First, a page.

The Virginia opossum is a homeotherm that has a much lower amount of expanded energy due to thermoregulation than any other placental mammal.
The Virginia opossum has a much lower amount of expanded energy due to thermoregulation than any other placental mammal.
The opossum is a homeotherm that can maintain its body temperature at ambient temperatures that are lower than zero degrees Celsius. Many thermoregulatory measures are taken by the opossum in low temperatures. The species has been known to use shivering, vasoconstriction, piloerection, and even avoidance of the low temperatures. This species copes with extreme heat by spreading its saliva as a cooling mechanism. Sweat glands have proved to be nonfunctional and skin glands are located on the ventral side of males.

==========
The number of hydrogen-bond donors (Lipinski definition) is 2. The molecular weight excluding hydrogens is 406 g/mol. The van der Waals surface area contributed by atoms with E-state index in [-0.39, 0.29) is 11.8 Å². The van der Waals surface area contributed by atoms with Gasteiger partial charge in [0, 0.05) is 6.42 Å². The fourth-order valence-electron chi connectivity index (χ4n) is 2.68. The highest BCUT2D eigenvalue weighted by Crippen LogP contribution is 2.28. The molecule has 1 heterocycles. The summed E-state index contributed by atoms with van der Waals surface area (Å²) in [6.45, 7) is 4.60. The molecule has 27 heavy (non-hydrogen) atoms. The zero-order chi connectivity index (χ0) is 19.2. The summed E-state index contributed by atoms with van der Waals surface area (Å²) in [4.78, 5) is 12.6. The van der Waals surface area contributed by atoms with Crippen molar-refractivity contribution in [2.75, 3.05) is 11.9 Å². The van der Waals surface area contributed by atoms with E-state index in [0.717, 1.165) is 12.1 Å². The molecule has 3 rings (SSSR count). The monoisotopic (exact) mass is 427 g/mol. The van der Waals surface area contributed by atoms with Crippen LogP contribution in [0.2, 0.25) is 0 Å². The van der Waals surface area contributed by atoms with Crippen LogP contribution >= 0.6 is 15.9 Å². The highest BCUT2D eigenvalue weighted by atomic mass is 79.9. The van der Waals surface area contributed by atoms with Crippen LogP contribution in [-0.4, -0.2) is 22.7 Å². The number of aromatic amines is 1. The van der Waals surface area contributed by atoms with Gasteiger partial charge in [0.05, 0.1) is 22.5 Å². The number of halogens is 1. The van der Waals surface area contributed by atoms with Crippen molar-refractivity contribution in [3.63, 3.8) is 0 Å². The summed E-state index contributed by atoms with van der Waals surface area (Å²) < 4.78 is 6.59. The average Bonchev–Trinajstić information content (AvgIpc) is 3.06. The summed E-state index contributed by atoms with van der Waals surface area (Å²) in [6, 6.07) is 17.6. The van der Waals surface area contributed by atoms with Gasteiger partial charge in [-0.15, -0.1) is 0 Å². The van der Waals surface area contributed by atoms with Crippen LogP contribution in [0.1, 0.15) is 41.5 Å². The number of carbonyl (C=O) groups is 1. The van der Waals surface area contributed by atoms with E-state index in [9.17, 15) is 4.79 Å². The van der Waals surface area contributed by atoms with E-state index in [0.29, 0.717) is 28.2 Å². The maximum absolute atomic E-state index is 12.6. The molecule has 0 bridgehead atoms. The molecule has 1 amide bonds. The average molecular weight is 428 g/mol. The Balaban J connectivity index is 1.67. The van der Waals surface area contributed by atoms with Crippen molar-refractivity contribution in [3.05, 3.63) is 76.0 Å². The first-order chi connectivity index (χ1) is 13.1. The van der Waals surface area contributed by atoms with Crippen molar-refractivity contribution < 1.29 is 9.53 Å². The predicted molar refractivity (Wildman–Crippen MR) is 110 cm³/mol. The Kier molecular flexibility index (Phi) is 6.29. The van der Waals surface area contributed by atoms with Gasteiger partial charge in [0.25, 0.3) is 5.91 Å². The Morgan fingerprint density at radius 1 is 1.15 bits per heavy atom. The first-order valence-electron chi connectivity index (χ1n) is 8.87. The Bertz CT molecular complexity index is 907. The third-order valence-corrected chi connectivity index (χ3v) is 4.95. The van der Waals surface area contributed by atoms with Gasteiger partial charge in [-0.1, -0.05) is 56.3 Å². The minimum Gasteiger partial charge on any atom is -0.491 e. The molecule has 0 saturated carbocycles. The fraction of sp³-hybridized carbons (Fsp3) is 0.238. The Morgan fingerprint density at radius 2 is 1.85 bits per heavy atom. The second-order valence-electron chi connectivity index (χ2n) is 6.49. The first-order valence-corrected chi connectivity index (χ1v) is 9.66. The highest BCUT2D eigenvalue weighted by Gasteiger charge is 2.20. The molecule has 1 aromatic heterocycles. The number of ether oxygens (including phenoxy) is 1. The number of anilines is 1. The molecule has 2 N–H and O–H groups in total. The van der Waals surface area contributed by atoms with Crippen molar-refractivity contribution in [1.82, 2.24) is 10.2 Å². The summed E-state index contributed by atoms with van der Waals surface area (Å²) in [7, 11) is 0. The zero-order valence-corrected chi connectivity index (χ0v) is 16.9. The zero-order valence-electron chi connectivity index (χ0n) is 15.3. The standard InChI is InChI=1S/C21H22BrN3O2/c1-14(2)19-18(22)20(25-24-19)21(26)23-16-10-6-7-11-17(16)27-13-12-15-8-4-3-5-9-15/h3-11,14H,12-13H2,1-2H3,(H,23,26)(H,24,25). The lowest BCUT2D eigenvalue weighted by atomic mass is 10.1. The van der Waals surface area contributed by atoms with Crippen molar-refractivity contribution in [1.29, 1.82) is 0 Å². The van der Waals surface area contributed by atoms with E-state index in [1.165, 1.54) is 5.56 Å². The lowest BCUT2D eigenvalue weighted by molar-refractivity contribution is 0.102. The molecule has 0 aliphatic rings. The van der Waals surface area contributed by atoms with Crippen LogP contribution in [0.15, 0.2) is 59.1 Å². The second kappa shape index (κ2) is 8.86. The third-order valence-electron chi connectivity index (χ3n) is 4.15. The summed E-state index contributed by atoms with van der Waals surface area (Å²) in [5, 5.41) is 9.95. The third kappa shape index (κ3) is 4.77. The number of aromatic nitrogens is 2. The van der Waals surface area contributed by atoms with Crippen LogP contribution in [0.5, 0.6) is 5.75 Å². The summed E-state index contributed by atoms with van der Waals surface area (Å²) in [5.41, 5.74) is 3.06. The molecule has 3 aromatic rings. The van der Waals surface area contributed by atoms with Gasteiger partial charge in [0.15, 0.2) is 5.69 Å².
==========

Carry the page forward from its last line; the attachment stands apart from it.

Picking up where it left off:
Signs of temperature regulation were ﬁrst noted in young at the age of 55 to 60 days old, at which the young are still living in the pouch of the female. At 95 days of age young Virginia opossums were found to be able to hold a deep body temperature constant at ambient temperatures as low as ﬁve degrees Celsius for a time period of two hours.
Sources: (Allen, Marchinton, & MacLentz, 1985; Burnie, Wilson, & Clutton-Brock, 2001; Christiansen, 2006; Gipson & Palmer, 2001; Hoffmeister, 2002; Hossler, McAninch, & Harder, 1994; Kimble, 1997; Ladine & Kissell, Jr., 1994; McManus, 1974; McRuer & Jones, 2009; Pérez-Hernandez, R., Lew, D., & Solari, 2016; Siciliano, 2013; Wilemon, 2008; Wright, Burt, & Jackson, 2012; Weber & O’Connor, 2000; Wilemon, 2008)
Image: Christa R.